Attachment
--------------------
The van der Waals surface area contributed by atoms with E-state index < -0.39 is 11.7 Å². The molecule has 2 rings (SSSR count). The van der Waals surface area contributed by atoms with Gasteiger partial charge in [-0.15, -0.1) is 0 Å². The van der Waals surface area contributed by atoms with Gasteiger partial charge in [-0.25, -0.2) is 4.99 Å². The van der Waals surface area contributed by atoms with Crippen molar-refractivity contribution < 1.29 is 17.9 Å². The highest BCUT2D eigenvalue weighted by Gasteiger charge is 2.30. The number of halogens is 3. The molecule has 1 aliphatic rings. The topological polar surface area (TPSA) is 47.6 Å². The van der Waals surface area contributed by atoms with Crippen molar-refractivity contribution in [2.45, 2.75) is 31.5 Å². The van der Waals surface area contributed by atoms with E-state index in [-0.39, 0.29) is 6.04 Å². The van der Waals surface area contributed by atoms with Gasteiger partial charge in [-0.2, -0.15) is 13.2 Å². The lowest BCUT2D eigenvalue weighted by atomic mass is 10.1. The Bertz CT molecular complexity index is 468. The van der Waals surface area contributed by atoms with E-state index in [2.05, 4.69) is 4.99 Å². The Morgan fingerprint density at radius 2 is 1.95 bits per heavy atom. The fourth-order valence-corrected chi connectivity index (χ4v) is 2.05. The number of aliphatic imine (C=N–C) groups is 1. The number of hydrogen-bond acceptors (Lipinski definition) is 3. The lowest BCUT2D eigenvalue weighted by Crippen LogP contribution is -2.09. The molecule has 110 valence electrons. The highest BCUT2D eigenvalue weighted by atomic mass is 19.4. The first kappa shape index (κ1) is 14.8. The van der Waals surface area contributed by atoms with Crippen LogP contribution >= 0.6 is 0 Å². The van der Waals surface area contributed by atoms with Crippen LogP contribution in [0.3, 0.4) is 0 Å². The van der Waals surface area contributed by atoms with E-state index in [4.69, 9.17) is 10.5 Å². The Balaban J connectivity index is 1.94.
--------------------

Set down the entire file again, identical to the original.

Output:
The van der Waals surface area contributed by atoms with E-state index < -0.39 is 11.7 Å². The molecule has 2 rings (SSSR count). The van der Waals surface area contributed by atoms with Gasteiger partial charge in [-0.15, -0.1) is 0 Å². The van der Waals surface area contributed by atoms with Gasteiger partial charge in [-0.25, -0.2) is 4.99 Å². The van der Waals surface area contributed by atoms with Crippen molar-refractivity contribution < 1.29 is 17.9 Å². The highest BCUT2D eigenvalue weighted by Gasteiger charge is 2.30. The number of halogens is 3. The molecule has 1 aliphatic rings. The topological polar surface area (TPSA) is 47.6 Å². The van der Waals surface area contributed by atoms with Crippen molar-refractivity contribution in [2.45, 2.75) is 31.5 Å². The van der Waals surface area contributed by atoms with E-state index in [-0.39, 0.29) is 6.04 Å². The van der Waals surface area contributed by atoms with Gasteiger partial charge in [-0.2, -0.15) is 13.2 Å². The lowest BCUT2D eigenvalue weighted by atomic mass is 10.1. The Bertz CT molecular complexity index is 468. The van der Waals surface area contributed by atoms with E-state index in [2.05, 4.69) is 4.99 Å². The Morgan fingerprint density at radius 2 is 1.95 bits per heavy atom. The fourth-order valence-corrected chi connectivity index (χ4v) is 2.05. The number of aliphatic imine (C=N–C) groups is 1. The number of hydrogen-bond acceptors (Lipinski definition) is 3. The lowest BCUT2D eigenvalue weighted by Crippen LogP contribution is -2.09. The molecule has 110 valence electrons. The highest BCUT2D eigenvalue weighted by atomic mass is 19.4. The first kappa shape index (κ1) is 14.8. The van der Waals surface area contributed by atoms with Crippen LogP contribution >= 0.6 is 0 Å². The van der Waals surface area contributed by atoms with Crippen LogP contribution in [0.3, 0.4) is 0 Å². The van der Waals surface area contributed by atoms with E-state index in [4.69, 9.17) is 10.5 Å². The Balaban J connectivity index is 1.94.